When Slayer’s farewell tour was announced, it took the metal world by surprise even though the band turned 37 this year. The surprise came mainly due to the fact their shows were just as good as they’d been in recent years – the band seemed to still gel on stage and the music quality was well within their fans’ standards. The mystery deepened after no official reason for this early retirement was given and Tom Araya, Paul Bostaph, Gary Holt and Kerry King aren’t talking to the press about their decision to hang it up after one last tour.
To Headbang or Not to Headbang
With no offense to Shakepseare and his work, this seems to be the key question that might offer some insight for solving the mystery of this sudden retirement. Even though nobody took it very seriously at the time, back in 2016 during an interview for Loudwire, Araya who turned 56 this year, made a joke and said that perhaps it was time to collect his pension. Asked by the interviewer to expand on that, he revealed that after his neck surgery he was incapable of headbanging anymore. Even though it might not seem like a lot for the fans that just love to hear their music, it makes a world of difference for Araya, who considers it a huge part of their show.
The Big Four
As mentioned above, nobody from Slayer gave any other possible reasons for their decision so, except Araya’s neck problems, everything else is left to speculation and assumption. Not big enough to be a reason why they would retire, but not so small that it passes unnoticed, there might be another reason on the line: The Big Four, a phenomenon that started back in 2010 in Warsaw featuring Slayer alongside Metallica, Anthrax and Megadeth..
But even though this seems like a perfect mix with the four huge bands coming together to make history and gives fans another reason to love their music, everything wasn’t so cozy and friendly backstage. Through the years, Megadeth and Slayer complained about the fact that the bands in the Big Four weren’t equal and that Metallica always had a bigger influence when it comes to tour dates and other decisions that influenced all the bands. This might seem like a petty reason for a band to retire and there’s no evidence that this is the case, however, not being able to perform when and the way you want, can really affect a metal band.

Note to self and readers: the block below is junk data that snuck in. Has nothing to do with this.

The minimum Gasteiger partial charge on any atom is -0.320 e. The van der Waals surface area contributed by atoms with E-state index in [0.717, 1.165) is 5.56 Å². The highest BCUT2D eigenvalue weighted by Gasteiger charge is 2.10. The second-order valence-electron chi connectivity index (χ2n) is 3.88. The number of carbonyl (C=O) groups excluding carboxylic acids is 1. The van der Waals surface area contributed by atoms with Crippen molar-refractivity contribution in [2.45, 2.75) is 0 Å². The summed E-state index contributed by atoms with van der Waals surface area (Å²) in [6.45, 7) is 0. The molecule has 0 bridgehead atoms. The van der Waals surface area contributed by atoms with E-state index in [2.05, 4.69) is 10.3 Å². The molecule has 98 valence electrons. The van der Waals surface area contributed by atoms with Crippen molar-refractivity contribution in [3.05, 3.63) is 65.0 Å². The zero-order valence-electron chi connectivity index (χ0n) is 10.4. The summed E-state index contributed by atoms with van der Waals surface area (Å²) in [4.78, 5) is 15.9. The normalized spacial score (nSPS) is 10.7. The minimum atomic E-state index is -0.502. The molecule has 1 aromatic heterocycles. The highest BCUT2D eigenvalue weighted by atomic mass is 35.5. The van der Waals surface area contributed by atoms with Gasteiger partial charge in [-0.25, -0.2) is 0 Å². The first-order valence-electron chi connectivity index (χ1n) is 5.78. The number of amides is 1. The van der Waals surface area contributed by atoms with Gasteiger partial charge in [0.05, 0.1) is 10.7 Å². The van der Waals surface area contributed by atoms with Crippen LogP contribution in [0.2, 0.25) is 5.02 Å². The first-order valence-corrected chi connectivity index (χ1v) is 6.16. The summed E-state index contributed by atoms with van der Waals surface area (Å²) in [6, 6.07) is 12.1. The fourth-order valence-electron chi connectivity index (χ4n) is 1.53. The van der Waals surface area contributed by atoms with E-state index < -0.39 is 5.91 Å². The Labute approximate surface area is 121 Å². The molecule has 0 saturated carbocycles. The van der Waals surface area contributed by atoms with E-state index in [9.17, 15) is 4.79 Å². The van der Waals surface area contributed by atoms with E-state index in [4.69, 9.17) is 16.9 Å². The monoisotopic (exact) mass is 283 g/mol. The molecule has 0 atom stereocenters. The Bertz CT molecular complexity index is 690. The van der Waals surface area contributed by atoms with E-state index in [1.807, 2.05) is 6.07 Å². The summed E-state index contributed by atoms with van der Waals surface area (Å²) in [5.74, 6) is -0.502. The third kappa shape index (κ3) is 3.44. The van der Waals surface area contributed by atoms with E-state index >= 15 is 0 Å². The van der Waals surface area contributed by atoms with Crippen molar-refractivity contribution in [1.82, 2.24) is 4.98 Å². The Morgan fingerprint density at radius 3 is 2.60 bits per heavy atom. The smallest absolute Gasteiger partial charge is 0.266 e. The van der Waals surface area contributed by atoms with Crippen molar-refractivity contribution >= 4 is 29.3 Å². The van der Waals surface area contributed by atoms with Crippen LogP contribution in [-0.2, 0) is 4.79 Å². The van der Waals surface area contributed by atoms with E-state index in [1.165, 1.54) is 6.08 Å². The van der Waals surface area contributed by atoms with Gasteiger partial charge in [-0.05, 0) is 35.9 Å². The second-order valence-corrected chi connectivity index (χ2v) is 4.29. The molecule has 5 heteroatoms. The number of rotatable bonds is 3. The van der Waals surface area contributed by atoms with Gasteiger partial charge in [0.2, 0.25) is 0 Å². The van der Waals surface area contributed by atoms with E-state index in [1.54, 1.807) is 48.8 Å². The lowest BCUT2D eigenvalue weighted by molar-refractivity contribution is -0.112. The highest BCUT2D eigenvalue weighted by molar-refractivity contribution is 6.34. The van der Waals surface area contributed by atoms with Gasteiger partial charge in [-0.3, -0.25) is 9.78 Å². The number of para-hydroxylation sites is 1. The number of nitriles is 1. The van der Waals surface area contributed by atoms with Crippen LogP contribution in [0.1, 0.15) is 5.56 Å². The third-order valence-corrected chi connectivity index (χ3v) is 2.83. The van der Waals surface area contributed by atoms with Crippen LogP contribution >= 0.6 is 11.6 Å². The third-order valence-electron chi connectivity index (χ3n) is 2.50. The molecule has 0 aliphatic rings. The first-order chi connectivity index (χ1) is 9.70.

The Beginning of the End – San Diego
Regardless of whether the reasons behind this farewell tour are known or not, it already had its first show on the 10th of May at the San Diego Valley View Casino Center. With so little time left to enjoy the American thrash titans, nobody is trying to answer the question of ‘ Why is this happening?’ and rather, are attempting to get tickets to see Slayer one last time before they hang up their guitars for good. Compared to their other tours, the tickets for this goodbye-tour aren’t cheap, so for the metalheads that are looking for ways to increase their budget, one option is to play pokies online at 24Pokies Australian online casino.
All reports say that the band are going out in styel. Slayer opened the show with “Repentless,” the track that gives the name of their twelfth and final studio album, followed by other 18 tracks from their repertoire such as “Dead Skin Mask,” “Disciple,” “Season in the Abyss” or “Mandatory Suicide.” The entire concert lasted around 90 minutes and the fans were ecstatic to hear their favorite band one more time. The show concluded with the band playing “Angel of Death,” the signature-track for ending their shows for so many years now, a insanely fast-paced track that explores the surgical experiments done by the Nazis during World War II.
Here are the rest of the North American dates for Slayer’s farewell tour:
16 PNE forum, Vancouver, BC
17 South Okanagan Events Centre, Penticton, BC
19 Big Four, Calgary, AL
20 Shaw Centre, Edmonton, AB
22 Bell MTS Place, Winnipeg, MB
24 The Armory, Minneapolis, MN
25 Hollywood Casino Amphitheatre, Chicago, IL
27 Michigan Lottery Amphitheatre @ Freedom Hill, Detroit, MI
29 Budweiser Stage, Toronto, ON
30 Place Bell, Montreal, PQ
1 Mohegan Sun, Uncasville, CT
2 PNC Banks Arts Center, Holmdel, NJ
4 Santander Arena, Reading, PA
6 Riverbend Music Center, Cincinnati, OH
7 Blossom Music Center, Cleveland, OH
9 KeyBank Pavilion, Pittsburgh, PA
10 Jiffy Lube Live, Bristow, VA
12 VUHL Amphitheatre, Virginia Beach, VA
14 PNC Music Pavilion, Charlotte, NC
15 Orlando Amphitheatre, Orlando, FL
17 Smart Financial Center, Houston, TX
19 The Bomb Factory, Dallas, TX
20 Austin 360 Amphitheatre, Austin, TX
26 Bank of New Hampshire, Gilford CT
27 Impact Festival, Waterfront Pavilion, Bangor, ME
29 Jones Beach, Wantagh, NY
31 Montage Mountain, Scranton, PA
01 Times Union Center, Albany, NY
03 Darien Lake Amphitheater, Darien NY
04 Lakeview Amphitheater, Syracuse, NY
06 Budweiser Gardens, London, ON
07 Van Andel Arena, Grand Rapids, MI
09 Hollywood Casino Amphitheatre, St. Louis, MO
10 Cellairis Amphitheatre at Lakewood, Atlanta, GA
12 Municipal Auditorium, Nashville, TN
13 Walmart AMP, Rogers, AR
15 Freeman Coliseum, San Antonio, TX
16 The Zoo Amphitheatre, Oklahoma City, OK
18 Fiddler’s Green Amphitheatre, Denver, CO
19 USANA Amphitheatre, Salt Lake City UT
21 Ford Idaho Center Amphitheater, Boise, ID
23 Sunlight Supply Amphitheater, Portland, OR
26 SAP Center, San Jose, CA
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